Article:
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Iceberg marks are pictured about 180 kilometres southeast of the Ring of Fire.


A team of Chinese engineers is endorsing a planned rail line to Northern Ontario's Ring of Fire and says the project could open the door to Chinese bids on other Canadian rail projects.

If approved, the planned $2-billion rail line to the Ring of Fire mineral deposits would mark the first time that a Chinese rail company plays a major role in rail construction in Canada. China's state-owned rail companies are aggressively eyeing international expansion, particularly in the area of high-speed commuter rail.

In an interview with The Globe and Mail in Ottawa, senior engineer Zhu Lizheng spoke positively about the potential of building a north-south rail line about 340 kilometres long that would connect the Ring of Fire to an existing CN Rail line near Nakina, Ontario.

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"Now with this trip under our wing, understanding what the situation of the project is, our company thinks this project has very good potential. It's a very good project," Mr. Zhu, who is vice-president of China Railway First Design Survey Institute, a subsidiary of state-owned China Railway Construction Corporation, said.

Mr. Zhu and eight other engineers were on Parliament Hill Tuesday, along with officials from Canadian mining firm KWG Resources, to talk to MPs about KWG's proposal to build the rail line using engineering expertise and long-term financing from China.

In addition to financing, the project would also require approval from Ottawa, Ontario and area First Nations.

The engineers toured the Ring of Fire region by helicopter last week and concluded there are no major construction challenges.

The institute has worked on major long-distance railways across China, as well as subway projects.

The engineers expect to complete a detailed feasibility study on the rail project within four months that would then be presented to Chinese financial institutions.

China has made major investments in high-speed rail domestically in an effort to tackle pollution and congestion and is now looking to export that expertise.

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A Chinese state-owned rail company is currently involved in a planned high-speed rail line that would connect Las Vegas to California's rail grid.

In Canada, the Ontario government is currently studying how to deliver on a pledge to bring high-speed rail to the Toronto-Windsor corridor.

"Chinese railway construction has had rapid growth and the government encourages all the Chinese enterprises to go and seek more opportunities to develop. So this project could be a very good start for Chinese companies, especially Chinese railway companies, both in construction and design and consulting services to go to Ontario and Canada," said Mr. Zhu.

China is the world's largest importer of chromium, which is used in stainless steel. Chromium deposits, which were first discovered in 2008, are the main source of mining interest in the Ring of Fire. There is potential for several other types of mining activity. About 80 per cent of the world's chromium production comes from just four countries: South Africa, Kazakhstan, Turkey and India. There is currently no chromium mining in Canada, but the United States buys about 15 per cent of the world's supply.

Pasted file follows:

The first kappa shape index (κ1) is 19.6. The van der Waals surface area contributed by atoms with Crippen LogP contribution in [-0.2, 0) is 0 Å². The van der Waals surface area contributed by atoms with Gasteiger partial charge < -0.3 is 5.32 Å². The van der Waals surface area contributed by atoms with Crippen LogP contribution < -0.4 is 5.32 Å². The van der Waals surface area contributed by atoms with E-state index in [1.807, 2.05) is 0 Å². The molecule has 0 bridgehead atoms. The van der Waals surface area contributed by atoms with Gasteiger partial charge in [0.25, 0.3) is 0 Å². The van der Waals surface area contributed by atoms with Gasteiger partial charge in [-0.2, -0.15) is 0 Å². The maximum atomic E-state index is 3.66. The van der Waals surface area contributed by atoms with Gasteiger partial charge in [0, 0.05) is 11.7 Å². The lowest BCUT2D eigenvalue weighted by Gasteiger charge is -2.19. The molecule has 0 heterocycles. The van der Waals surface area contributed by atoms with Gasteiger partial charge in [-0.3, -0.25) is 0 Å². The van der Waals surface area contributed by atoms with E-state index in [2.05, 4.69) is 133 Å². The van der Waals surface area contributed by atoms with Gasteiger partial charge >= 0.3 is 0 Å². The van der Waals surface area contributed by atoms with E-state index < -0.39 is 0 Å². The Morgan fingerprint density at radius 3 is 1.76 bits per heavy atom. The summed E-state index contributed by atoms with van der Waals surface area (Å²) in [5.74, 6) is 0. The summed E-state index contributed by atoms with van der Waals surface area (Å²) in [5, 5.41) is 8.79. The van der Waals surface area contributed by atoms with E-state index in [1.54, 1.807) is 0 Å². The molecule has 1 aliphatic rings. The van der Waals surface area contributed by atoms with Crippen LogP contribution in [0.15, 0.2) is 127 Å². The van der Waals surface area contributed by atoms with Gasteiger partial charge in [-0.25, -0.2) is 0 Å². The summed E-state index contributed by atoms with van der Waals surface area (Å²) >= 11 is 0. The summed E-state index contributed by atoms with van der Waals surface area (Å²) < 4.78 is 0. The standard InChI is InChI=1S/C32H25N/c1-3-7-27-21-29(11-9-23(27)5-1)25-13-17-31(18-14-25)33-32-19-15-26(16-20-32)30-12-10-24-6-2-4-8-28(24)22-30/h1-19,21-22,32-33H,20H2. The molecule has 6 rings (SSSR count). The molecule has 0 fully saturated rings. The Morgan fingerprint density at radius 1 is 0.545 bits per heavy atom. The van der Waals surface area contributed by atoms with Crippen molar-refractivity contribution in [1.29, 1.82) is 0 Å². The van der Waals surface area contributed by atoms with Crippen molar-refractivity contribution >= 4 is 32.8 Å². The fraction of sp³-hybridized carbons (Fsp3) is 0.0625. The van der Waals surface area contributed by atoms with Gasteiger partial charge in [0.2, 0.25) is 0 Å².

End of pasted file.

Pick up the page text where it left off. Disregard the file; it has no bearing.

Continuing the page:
China's role in Canadian mining is not without controversy. Private, B.C.-based HD Mining, which has ownership links to China, was at the centre of concern in 2012 over the company's plans to bring in temporary foreign workers from China in part by stressing the importance of Mandarin language skills as an asset.

Employment benefits related to any Ring of Fire projects will be closely watched because Ontario's Far North is home to several remote First Nation communities facing economic and social hardships.

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"We'll follow the protocols and policies of Canada and Ontario [related to labour]," Mr. Zhu said when asked if railway construction would involve the use of temporary foreign workers from China. "The local economy will definitely get development … It's a good future for them."

David Paul Achneepineskum, CEO of Matawa First Nation Management, which represents nine First Nation communities in the region, said members are generally supportive of development provided that the environment is protected and communities benefit from jobs and infrastructure.

"Overall, they see the Ring of Fire as an opportunity, once it's developed, to advance their standings in their own communities," he said. "But they also want to be assured that there is minimal impact to the environment, to the water and to the land that they are living in."

NDP MP Charlie Angus, who represents the large northern riding of Timmins-James Bay, said China's interest highlights the lack of provincial and federal action in developing the Ring of Fire and serving northern communities. He criticized Ontario's cuts to provincially owned Ontario Northland, including the 2012 cancellation of the Northlander train that connected Toronto to Cochrane, Ont.

"Why are we having the Chinese government doing the job that really should be the job of the Canadian and provincial governments?" he asked.

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